DENVER — Would you like those pot brownies in regular or gluten-free?
Retailers across Colorado are baking, injecting, spraying and infusing marijuana into just about every conceivable food as they race to meet demand for what are known as edibles.
While pot brownies are perhaps the best-known form, you can now buy marijuana-infused foods ranging from hard candies to cookies, olive oil, granola bars, chocolate truffles and spaghetti sauce.
Retailers even sell marijuana extracts known as tincture so people can dose their own cooking. Prices vary, depending on the strength and number of doses in each item.
"You name it, it's being made," says Julie Postlethwait of Colorado's Division of Marijuana Enforcement.
Retail marijuana sales became legal in Colorado on Jan. 1, and new shop owners say they've been surprised at how strong the edibles market has been. They credit anti-smoking campaigns with turning first-time pot buyers into edibles advocates. Fans say eating a cookie or sucking on a mint is far more convenient and discreet than smoking, especially for parents worried about returning home from a party smelling like pot.
"The smell is a big one," says Coit Stevenson, 28, of Denver, who has tried both edibles and smoking. He prefers smoking but says edibles are an attractive alternative, especially for first-time users.
And they've been snapping up that alternative like crazy. Sales by Denver-based infused-food maker Dixie Elixirs and Edibles jumped from about 10% of the pre-Jan. 1 medical marijuana market to about 50% of the recreational market, says Joe Hodas, the company's chief marketing officer. The fast-growing company is moving into a 27,000-square-foot factory and warehouse to meet demand.
"People want an alternative to smoking," says Hodas, whose company makes edibles like mints and candies, along with marijuana-infused sodas in flavors like sparkling peach and sarsaparilla. "While one person enjoys a soda, another might enjoy chocolates."
To make edibles, bakers extract THC — tetrahydrocannabinol, the active chemical ingredient — from marijuana plants, usually suspending it in an oil, and then incorporate that into food. Experts say edibles tend to give a slightly different kind of "high" because the THC is absorbed and processed into the bloodstream through the stomach and digestive system instead of the lungs. The high takes longer to kick in and tends to last longer, Hodas says.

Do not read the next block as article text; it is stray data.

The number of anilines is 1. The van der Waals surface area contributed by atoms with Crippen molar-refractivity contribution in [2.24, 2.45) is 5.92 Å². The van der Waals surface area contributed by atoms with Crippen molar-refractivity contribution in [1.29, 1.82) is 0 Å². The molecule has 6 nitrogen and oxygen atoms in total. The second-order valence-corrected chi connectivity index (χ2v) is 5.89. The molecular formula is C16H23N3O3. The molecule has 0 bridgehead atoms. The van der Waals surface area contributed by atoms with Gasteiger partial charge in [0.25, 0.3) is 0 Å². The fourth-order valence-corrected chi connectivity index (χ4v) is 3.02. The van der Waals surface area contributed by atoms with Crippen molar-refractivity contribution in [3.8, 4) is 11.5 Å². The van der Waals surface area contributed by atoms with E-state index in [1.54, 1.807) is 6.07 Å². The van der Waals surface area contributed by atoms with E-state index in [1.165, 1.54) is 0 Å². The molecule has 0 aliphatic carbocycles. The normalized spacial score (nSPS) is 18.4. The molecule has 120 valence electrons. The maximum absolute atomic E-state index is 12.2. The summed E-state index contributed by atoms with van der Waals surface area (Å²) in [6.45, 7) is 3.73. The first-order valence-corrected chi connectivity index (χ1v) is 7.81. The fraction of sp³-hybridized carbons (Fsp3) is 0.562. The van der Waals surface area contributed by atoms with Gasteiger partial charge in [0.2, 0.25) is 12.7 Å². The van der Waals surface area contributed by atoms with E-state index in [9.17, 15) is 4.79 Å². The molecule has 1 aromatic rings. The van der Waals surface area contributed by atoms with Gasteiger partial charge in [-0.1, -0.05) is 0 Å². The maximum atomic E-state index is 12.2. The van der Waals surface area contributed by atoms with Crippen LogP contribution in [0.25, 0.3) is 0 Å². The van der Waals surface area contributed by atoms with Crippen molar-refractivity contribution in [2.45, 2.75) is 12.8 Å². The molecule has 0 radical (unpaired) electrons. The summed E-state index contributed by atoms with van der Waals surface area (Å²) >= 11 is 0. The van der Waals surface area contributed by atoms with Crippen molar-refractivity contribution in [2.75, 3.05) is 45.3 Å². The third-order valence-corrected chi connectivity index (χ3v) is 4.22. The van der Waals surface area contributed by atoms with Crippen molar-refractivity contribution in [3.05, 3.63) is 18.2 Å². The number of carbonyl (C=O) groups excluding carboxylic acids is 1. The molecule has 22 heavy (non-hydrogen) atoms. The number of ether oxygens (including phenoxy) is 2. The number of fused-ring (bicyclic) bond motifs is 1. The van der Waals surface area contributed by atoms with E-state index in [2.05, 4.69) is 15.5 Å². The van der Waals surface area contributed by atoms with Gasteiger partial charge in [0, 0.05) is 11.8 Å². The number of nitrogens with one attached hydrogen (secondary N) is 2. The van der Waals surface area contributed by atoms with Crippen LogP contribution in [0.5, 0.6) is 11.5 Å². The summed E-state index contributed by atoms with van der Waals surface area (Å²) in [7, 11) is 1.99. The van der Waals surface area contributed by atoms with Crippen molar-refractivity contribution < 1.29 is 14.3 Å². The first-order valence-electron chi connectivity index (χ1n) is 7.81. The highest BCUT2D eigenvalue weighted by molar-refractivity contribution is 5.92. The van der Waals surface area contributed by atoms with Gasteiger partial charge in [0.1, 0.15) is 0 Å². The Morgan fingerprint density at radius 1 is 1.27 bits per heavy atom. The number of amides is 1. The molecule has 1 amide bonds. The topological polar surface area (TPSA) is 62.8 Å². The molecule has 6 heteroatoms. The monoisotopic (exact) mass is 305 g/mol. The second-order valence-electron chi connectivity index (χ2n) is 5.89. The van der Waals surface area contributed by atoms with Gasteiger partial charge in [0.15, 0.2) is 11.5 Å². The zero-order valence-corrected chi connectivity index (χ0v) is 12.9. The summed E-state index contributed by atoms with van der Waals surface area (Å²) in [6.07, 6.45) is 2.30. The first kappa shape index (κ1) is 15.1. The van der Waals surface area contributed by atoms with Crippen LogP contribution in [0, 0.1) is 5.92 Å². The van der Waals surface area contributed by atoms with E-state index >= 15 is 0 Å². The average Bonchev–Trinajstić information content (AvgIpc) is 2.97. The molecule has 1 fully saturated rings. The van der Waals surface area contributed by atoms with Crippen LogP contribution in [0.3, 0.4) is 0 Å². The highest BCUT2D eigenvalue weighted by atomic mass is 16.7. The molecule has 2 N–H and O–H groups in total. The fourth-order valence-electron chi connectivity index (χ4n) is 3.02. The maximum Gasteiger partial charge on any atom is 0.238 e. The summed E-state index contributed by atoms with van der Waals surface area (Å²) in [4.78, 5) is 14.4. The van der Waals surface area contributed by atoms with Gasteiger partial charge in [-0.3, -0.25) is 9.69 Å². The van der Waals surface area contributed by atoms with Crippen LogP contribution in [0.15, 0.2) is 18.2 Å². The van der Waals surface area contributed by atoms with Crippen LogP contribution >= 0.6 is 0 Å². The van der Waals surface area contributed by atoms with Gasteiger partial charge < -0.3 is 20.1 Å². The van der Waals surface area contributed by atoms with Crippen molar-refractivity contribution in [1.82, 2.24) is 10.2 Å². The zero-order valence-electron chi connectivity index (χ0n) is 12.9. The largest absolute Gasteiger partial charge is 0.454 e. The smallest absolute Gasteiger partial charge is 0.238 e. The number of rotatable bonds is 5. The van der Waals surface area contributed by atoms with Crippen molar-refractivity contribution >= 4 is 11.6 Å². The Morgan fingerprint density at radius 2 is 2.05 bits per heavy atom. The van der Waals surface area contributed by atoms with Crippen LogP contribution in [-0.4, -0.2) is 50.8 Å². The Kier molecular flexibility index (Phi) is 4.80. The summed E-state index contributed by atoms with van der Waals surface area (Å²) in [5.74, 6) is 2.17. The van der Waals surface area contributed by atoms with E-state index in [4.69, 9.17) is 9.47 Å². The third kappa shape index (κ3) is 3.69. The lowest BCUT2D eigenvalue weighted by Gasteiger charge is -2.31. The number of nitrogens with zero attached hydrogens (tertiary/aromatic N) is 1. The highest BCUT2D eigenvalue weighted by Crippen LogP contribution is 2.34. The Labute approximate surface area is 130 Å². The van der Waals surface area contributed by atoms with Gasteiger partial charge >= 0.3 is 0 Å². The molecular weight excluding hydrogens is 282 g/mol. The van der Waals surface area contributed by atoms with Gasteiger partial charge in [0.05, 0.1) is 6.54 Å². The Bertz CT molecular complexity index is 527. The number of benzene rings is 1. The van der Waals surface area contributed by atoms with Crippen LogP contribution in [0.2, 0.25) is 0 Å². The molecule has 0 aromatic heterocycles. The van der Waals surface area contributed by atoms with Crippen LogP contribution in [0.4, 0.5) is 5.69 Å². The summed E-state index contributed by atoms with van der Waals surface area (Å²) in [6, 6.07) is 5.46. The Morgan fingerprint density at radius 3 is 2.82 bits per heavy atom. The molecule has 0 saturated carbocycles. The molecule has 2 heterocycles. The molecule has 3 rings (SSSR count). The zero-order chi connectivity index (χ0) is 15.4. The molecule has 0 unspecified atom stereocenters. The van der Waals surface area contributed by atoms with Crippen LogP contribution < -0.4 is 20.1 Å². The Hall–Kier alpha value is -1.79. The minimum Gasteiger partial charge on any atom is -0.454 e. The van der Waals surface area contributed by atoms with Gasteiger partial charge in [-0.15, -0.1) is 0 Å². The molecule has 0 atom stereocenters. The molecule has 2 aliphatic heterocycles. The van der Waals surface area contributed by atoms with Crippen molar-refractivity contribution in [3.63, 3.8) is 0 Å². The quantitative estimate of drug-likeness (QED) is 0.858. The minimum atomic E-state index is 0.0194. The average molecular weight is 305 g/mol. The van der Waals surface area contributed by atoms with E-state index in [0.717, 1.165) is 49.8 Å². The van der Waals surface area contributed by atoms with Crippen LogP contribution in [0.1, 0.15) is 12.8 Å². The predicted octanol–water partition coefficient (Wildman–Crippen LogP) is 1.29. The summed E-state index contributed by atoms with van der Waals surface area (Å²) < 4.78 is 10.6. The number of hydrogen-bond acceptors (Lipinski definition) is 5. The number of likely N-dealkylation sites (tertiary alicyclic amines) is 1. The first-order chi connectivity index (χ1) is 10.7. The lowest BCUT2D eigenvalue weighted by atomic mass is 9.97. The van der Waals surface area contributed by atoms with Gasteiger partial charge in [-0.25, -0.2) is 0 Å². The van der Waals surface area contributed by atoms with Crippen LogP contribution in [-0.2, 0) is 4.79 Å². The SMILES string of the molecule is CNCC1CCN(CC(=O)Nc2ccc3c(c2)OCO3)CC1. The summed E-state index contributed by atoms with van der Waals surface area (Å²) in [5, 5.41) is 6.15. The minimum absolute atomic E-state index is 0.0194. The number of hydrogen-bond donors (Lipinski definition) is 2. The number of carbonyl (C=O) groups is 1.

The edibles available for sale in Colorado's marijuana stores are professionally packaged, made in commercial kitchens and may be tested for strength and impact. The marijuana is infused into products that otherwise look and taste like regular cookies, brownies and energy drinks, worrying some parents.
A study published last year in the journal JAMA Pediatrics said there had been a spike in the number of young children being treated for accidentally eating pot or marijuana-laced cookies, candies, brownies and beverages at Children's Hospital Colorado. The study found that in the two years after marijuana laws were liberalized in fall 2009, 14 kids were treated for accidental ingestion. In the four years before the change, the study said, no kids had been hospitalized for accidental ingestion.
"They can come in any form, and it's not just baked goods — it's candy and soda. They're doctoring up regular food items," says Gina Carbone, a former PTA president and mother of four. She worries that state regulations don't go far enough to keep pot out of the hands of kids by making them less attractive. A volunteer with Smart Colorado, a group lobbying to protect kids from marijuana, Carbone says edibles are attractive to children, who might be deterred by smoking.
"We feel like there are a lot of safeguards that are not being put in place to protect our kids," she said.
State officials are still developing a testing-and-monitoring system for edibles, Postlethwait says, in part because there's been so little formal research on the effects of marijuana use because it remains illegal at the federal level. She advises anyone trying edibles for the first time to nibble carefully, especially because the onset of the high can take hours: "Don't eat the whole cookie all at once. Go slow."
Hughes reports for the Fort Collins Coloradoan